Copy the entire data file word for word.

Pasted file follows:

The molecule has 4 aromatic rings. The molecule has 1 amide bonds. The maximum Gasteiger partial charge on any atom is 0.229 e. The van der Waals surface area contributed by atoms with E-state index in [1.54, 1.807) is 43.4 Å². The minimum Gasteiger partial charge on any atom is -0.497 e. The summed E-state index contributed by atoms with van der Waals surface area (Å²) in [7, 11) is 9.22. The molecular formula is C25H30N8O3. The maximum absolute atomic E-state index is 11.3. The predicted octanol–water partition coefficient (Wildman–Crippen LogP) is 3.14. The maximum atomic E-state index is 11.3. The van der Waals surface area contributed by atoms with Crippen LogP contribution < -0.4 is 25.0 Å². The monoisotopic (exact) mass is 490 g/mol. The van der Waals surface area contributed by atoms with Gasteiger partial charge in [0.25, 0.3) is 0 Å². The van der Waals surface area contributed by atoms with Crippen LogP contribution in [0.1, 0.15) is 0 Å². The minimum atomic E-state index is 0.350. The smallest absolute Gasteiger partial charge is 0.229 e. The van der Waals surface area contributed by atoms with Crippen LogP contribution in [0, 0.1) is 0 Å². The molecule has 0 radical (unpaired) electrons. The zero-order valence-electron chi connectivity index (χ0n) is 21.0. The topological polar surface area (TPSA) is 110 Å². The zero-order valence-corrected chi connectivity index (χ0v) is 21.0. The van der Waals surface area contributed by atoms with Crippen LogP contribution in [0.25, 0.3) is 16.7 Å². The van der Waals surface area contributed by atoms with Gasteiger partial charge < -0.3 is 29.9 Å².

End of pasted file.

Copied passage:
The molecule has 4 aromatic rings. The molecule has 1 amide bonds. The maximum Gasteiger partial charge on any atom is 0.229 e. The van der Waals surface area contributed by atoms with E-state index in [1.54, 1.807) is 43.4 Å². The minimum Gasteiger partial charge on any atom is -0.497 e. The summed E-state index contributed by atoms with van der Waals surface area (Å²) in [7, 11) is 9.22. The molecular formula is C25H30N8O3. The maximum absolute atomic E-state index is 11.3. The predicted octanol–water partition coefficient (Wildman–Crippen LogP) is 3.14. The maximum atomic E-state index is 11.3. The van der Waals surface area contributed by atoms with Crippen LogP contribution < -0.4 is 25.0 Å². The monoisotopic (exact) mass is 490 g/mol. The van der Waals surface area contributed by atoms with Gasteiger partial charge in [0.25, 0.3) is 0 Å². The van der Waals surface area contributed by atoms with Crippen LogP contribution in [0.1, 0.15) is 0 Å². The minimum atomic E-state index is 0.350. The smallest absolute Gasteiger partial charge is 0.229 e. The van der Waals surface area contributed by atoms with Crippen LogP contribution in [0, 0.1) is 0 Å². The molecule has 0 radical (unpaired) electrons. The zero-order valence-electron chi connectivity index (χ0n) is 21.0. The topological polar surface area (TPSA) is 110 Å². The zero-order valence-corrected chi connectivity index (χ0v) is 21.0. The van der Waals surface area contributed by atoms with Crippen LogP contribution in [0.25, 0.3) is 16.7 Å². The van der Waals surface area contributed by atoms with Gasteiger partial charge < -0.3 is 29.9 Å².